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Need To Lend Someone Money? Make Sure You Cover Yourself
It doesn’t matter who it is. It could be an immediate relative, a business acquaintance, or a close friend, and lending money can get messy fast if you don’t follow the proper steps. You could be investing in someone’s idea, helping someone out with debt, giving someone some cash to help them buy a car, or even handing them money to buy a house.
All the reasons lead to the same conclusion: you’re giving someone a chunk of money, sometimes a significant chunk of money, so they can use it. Always make sure you’re covered and have not only the best chance of getting your money back but the best chance of ensuring your relationship survives.
Make It Official
Even if it’s between family and friends, you need to make it official. You especially do if you’re investing in a business or something where there’s a level of removal from the person involved. A contract is an excellent place to start, which has been observed by impartial witnesses. You might want to use a promissory note template to make it binding and official. It would help if you also worked out a repayment plan.
Most will pay back monthly, but there may be other agreements that might be applicable, such as not paying anything for a predetermined set of time. Always make lending more significant amounts of money official, instead of just agreeing verbally. It makes it easier for you to recoup the money and takes away the need to remind them to pay the cashback constantly.
Be Careful About Their Affordability
Settling on the right amount to lend can be difficult. They’ll want a certain amount, but whether you should agree or not is up for debate. Look at a bank, for example. They continually assess a person’s affordability before giving them money.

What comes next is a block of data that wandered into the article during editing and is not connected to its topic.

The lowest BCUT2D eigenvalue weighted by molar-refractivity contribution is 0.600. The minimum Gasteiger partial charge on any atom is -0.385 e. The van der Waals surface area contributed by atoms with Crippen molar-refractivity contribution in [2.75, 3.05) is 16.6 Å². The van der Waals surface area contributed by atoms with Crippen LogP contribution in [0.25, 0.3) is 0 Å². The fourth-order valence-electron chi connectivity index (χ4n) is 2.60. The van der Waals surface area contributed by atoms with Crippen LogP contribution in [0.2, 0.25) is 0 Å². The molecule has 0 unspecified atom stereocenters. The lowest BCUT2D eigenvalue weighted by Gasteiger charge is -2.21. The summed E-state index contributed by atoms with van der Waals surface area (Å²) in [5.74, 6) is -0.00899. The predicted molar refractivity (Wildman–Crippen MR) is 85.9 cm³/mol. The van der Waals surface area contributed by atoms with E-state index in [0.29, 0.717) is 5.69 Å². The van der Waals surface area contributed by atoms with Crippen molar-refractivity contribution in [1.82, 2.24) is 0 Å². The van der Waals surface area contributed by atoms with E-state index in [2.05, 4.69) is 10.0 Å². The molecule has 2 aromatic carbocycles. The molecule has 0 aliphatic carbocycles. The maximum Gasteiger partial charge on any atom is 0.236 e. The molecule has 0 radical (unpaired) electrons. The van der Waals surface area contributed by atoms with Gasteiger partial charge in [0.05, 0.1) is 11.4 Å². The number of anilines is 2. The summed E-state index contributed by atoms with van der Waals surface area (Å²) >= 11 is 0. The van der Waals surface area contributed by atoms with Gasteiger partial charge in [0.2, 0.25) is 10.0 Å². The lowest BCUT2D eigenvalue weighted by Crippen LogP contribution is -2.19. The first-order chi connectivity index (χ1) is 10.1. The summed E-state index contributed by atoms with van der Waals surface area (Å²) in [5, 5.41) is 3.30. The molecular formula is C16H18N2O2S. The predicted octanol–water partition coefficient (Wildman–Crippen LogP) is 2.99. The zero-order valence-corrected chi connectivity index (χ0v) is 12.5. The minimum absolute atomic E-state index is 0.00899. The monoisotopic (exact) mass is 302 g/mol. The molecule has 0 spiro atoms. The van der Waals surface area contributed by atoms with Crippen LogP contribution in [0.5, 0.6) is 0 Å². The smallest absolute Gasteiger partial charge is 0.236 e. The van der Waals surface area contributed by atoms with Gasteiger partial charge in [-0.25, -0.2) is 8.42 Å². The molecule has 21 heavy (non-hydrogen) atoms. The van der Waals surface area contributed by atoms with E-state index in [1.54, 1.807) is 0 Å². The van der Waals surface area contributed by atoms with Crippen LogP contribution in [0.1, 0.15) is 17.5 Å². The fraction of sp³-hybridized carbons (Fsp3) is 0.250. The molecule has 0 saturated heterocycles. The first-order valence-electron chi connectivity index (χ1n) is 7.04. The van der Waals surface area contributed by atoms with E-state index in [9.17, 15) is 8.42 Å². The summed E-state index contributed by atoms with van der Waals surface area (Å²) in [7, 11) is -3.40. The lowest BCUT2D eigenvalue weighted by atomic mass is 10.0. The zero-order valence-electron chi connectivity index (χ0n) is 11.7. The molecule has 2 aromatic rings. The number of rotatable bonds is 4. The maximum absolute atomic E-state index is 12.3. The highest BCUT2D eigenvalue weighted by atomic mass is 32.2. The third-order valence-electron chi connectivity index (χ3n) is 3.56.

It would be best if you did the same thing. If they’re a close friend or relative, you might know what they make, and at least what they do for a living. You’ll learn about their other debts. You need to know that they can pay it back, and you can do this by working out how much money they have left after bills every month. If you don’t know, ask, especially if it’s for a large amount of money.
Do They Have An Addiction Or Bad Habbit
If you’re lending them money for a purely business arrangement, this won’t come into play. However, if the individual has an issue with money, meaning they like to gamble or are addicted to drugs, for example, you might not get your money back. That’s why they’re borrowing from you in the first place. Don’t feed a bad habit. You can do other things to help someone rather than lend them cash, which will be misspent.
Are You Going To Charge Interest?
Charging interest means you’ll get something out of the loan. It’s usually done on a percentage rating. Whether you change it or not is up to you. If you’re lending to friends and family, it usually isn’t something done.
However, your circumstances will vary. It’s a way of getting something out of having to lend someone money. In a business sense, you might get stock or a revenue share instead. Negotiating this and working it out is an essential element to the process, and you need to make sure you get a well-worded contract drawn up, maybe even using a lawyer.
Watch Out For Fraudsters
If it’s not a family member, and you’re lending money to someone you met online either personally or in a business sense, you should do due diligence. More So than if you were lending money to someone you already knew.
If something has already gone wrong, you will do well to contact a reputable criminal defense firm to see what your options are. Fraud doesn’t just happen online, though, and anyone can become a victim of fraud. You can even be defrauded out of money by friends. Vet everything properly, check it through, and seek legal help and recourse if something goes wrong and you feel like something unfair occurred.
Lend Someone Money: Can You Afford it?
It’s essential to make sure you can afford the loan before agreeing to any terms. This is especially important if you’re lending to friends and family because you may feel like you have to lend them the money on moral grounds. Ensure you assess your financial position and whether you can afford the loan.
If you’re going to be relying on the repayments to pay your own bills and maintain a quality of life, you shouldn’t be entering into the loan agreement. Neither should you take out a loan yourself, then loan to someone else? You might want to look at a guarantor agreement instead, but taking out a loan in your name to give to someone else probably isn’t a wise move from a financial standpoint.